We’ve spent so many months worrying about a disastrous Election Day — due to President Trump’s corrupt designs or other factors such as mail backlogs — that it’s hard to contemplate the possibility that it might come off more smoothly than we expect.

But that more hopeful outcome got a bit more plausible on Friday, when the Pennsylvania Supreme Court issued a ruling that mail ballots can’t be rejected due to a failure to meet signature matching requirements.

The court ruled that the state’s election code only requires proof of an absentee voter’s identification through numbers taken from an approved form of ID, such as from a driver’s license or Social Security number.

This is a blow to the Trump campaign and Republicans, who had argued that the signature match was necessary to help them invalidate ballots — oops, sorry, to prevent fraud.

The basic principle upheld here is that a signature-matching requirement is unnecessary given those other safeguards, and that it opens the door to disenfranchisement by election officials making subjective matching determinations, ones driven by challenges expressly designed to disenfranchise (Republicans would never do that, needless to say).

Here’s why this makes a post-election disaster marginally less likely. First, it removes one way Republicans can invalidate mail ballots. GOP and Trump campaign lawyers have been fighting efforts by Democrats to relax the rules governing mail balloting to make it easier due to the pandemic.

We all know why Republicans have been doing this, because Trump has told us so: The president hopes to be ahead in the Election Day count, at which point he’d declare himself winner and declare uncounted mail ballots illegitimate, even as the lawyers try to delegitimize them in practice in the courts.

This ruling knocks out one way they might do this, in the state that might be the tipping point.

The second reason this could smooth the outcome is it means the count of absentee ballots will go more quickly. Pennsylvania is a problem here: Because election officials are prohibited from beginning to count mail ballots until Election Day, the count will likely drag on for many days after.

But without signature matching, that could be mitigated. “Pennsylvania lacks experience with anything like this volume of ballots, and this will make the counting go faster,” election law expert Rick Hasen told me.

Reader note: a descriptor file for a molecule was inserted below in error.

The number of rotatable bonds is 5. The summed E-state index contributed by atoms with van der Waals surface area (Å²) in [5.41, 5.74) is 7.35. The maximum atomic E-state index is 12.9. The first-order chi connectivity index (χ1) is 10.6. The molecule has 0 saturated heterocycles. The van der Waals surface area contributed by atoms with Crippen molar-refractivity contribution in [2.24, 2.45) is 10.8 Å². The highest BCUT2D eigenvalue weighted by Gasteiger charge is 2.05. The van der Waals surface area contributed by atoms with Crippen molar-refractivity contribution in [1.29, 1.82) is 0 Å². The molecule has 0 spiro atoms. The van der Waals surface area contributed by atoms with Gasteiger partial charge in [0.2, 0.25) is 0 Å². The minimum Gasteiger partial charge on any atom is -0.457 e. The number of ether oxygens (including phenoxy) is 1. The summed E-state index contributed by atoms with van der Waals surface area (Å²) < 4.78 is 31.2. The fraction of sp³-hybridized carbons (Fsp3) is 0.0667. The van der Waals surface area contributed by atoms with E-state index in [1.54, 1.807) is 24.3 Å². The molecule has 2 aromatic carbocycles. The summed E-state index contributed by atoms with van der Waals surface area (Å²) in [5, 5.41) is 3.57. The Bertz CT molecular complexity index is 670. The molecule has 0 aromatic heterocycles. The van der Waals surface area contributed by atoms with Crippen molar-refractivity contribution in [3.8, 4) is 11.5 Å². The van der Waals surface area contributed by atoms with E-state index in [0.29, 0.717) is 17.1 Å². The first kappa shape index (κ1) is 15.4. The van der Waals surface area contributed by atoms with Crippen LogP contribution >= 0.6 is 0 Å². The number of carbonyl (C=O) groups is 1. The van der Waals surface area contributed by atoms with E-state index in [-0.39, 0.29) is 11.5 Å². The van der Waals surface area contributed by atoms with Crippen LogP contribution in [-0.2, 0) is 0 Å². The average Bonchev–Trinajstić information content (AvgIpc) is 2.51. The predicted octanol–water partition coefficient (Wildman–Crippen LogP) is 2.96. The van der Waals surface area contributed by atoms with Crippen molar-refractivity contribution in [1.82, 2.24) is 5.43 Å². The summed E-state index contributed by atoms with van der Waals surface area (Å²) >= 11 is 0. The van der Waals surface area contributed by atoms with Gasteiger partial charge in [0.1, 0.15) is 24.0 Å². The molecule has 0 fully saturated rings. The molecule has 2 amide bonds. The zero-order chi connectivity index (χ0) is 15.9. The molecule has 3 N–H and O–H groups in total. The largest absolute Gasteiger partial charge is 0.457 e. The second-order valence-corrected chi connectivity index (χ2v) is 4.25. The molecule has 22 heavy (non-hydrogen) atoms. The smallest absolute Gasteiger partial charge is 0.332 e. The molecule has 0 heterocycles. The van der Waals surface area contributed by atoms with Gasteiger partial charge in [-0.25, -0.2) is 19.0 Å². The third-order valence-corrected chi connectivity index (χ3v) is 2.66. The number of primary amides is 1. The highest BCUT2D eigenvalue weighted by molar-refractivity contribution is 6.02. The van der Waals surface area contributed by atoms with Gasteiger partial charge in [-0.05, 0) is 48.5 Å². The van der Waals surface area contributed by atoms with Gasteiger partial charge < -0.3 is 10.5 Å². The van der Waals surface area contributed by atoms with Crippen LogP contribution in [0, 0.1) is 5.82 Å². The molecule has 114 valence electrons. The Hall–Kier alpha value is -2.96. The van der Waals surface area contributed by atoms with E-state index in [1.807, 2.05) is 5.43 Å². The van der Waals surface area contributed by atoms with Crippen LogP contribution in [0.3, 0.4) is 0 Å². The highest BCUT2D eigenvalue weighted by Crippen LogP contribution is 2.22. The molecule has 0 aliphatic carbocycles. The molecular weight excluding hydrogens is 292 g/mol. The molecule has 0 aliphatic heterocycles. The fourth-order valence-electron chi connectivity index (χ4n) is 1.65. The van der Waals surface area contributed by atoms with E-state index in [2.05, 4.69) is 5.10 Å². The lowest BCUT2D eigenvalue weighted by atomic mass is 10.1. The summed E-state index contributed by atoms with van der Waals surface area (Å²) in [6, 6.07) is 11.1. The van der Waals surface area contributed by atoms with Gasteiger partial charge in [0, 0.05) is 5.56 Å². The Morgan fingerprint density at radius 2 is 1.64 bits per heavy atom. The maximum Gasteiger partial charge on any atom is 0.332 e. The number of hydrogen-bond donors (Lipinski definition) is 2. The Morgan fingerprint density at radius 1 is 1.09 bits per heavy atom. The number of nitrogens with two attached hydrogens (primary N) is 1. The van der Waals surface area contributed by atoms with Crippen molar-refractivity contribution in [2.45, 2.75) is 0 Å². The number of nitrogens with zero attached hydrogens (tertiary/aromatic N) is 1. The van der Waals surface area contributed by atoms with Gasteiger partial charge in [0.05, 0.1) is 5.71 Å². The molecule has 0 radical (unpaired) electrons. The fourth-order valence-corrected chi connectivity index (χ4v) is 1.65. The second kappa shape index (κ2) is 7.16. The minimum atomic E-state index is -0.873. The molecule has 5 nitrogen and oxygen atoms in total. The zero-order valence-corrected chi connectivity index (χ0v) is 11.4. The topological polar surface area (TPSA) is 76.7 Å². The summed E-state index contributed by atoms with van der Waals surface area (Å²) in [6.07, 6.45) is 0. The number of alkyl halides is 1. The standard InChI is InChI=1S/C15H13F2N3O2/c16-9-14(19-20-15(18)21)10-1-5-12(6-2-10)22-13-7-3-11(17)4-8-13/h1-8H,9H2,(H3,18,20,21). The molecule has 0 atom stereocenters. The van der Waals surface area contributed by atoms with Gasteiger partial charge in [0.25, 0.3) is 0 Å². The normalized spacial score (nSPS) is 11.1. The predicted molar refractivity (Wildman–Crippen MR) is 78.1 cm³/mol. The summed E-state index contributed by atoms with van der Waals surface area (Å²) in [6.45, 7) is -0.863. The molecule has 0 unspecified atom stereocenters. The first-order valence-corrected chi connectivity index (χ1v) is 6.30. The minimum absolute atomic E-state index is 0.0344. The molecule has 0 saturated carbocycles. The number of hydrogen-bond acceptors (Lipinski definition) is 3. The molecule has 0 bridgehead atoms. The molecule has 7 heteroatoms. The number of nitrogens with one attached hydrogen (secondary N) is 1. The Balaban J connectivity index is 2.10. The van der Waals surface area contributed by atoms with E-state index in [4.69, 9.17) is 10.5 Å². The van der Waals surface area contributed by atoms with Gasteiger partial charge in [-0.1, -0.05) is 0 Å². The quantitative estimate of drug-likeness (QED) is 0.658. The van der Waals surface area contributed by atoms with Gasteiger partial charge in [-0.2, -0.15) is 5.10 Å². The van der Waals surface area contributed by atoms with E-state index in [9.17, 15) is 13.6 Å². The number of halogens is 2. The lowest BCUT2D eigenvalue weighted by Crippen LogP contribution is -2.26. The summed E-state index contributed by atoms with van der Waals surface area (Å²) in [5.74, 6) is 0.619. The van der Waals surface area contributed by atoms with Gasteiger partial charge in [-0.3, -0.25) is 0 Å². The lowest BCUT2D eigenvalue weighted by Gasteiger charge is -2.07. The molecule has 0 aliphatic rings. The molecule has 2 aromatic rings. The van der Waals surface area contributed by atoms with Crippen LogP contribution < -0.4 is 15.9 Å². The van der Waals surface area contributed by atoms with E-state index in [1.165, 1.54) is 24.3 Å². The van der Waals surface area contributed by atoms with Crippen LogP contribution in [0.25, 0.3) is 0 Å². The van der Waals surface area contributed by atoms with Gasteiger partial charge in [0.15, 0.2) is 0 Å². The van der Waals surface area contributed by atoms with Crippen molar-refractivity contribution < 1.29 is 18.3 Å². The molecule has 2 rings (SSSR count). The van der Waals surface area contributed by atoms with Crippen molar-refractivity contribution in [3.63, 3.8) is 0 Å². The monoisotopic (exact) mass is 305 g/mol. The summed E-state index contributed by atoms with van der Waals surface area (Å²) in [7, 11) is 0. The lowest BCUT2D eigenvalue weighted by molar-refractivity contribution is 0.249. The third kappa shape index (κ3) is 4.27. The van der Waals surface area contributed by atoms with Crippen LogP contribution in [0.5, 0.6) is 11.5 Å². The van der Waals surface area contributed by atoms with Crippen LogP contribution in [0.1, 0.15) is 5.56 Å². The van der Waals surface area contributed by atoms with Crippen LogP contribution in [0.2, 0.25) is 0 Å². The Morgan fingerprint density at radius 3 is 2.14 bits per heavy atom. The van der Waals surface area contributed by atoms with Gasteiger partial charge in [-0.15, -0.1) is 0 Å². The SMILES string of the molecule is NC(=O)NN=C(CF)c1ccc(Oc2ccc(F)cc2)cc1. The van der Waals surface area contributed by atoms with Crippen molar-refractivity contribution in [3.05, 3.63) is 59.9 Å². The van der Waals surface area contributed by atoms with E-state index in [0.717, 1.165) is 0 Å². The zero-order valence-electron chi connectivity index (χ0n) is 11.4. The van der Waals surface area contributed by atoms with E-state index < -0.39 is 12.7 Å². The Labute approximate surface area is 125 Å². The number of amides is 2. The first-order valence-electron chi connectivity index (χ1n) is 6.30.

This matters because the longer the count drags on, the more it might facilitate Trump’s scheme.

“The faster Pennsylvania can announce a presumptive winner, the less likely it is that Trump might try to parlay any premature claim of victory,” said Hasen, who doesn’t believe this ruling will be overturned by the U.S. Supreme Court for complicated technical reasons.

A Joe Biden victory in Florida — a state where mail ballots can be counted well before Election Day and thus will give us a result on election night — would probably settle the election quickly, preempting a drawn-out struggle over the results in the courts and, possibly, in the streets.

But barring that, a fast win in Pennsylvania might also settle the matter pretty quickly. Trump also likely needs to win there; if Biden wins the state, he’ll almost certainly also be on track to winning Wisconsin and Michigan, cutting off Trump’s path to a win.

It’s of course possible that Biden could win Pennsylvania (where he leads by more than six points) by a large enough margin that none of these shenanigans end up being operative. But if it’s close, anything can happen.

Here’s the deal: We’re in a situation where every court decision and every small success at disarming ways that ballots might be invalidated could matter. Cumulatively all these factors could make a real difference.

Consider that in addition to this latest ruling, a deadlocked eight-justice U.S. Supreme Court recently let stand a Pennsylvania state supreme court ruling that mail ballots arriving for three days after Election Day must be counted. That, too, removes another way ballots might be invalidated.

It’s possible that once Amy Coney Barrett is seated on the Supreme Court, another challenge to that decision could succeed. But that probably won’t happen, also for complicated reasons.

And even if it does, enormous numbers of people are already voting early by mail in Pennsylvania. If that continues, it means fewer late-arriving ballots, which means invalidating them is less likely to be decisive.

In short: Every little thing done to facilitate voting, to remove ways of invalidating votes and to get as many people as possible to vote early, early, early will add up to something bigger. It’s all a reminder that we’ve got to try to put this election out of cheating distance for the president in every which way we can.

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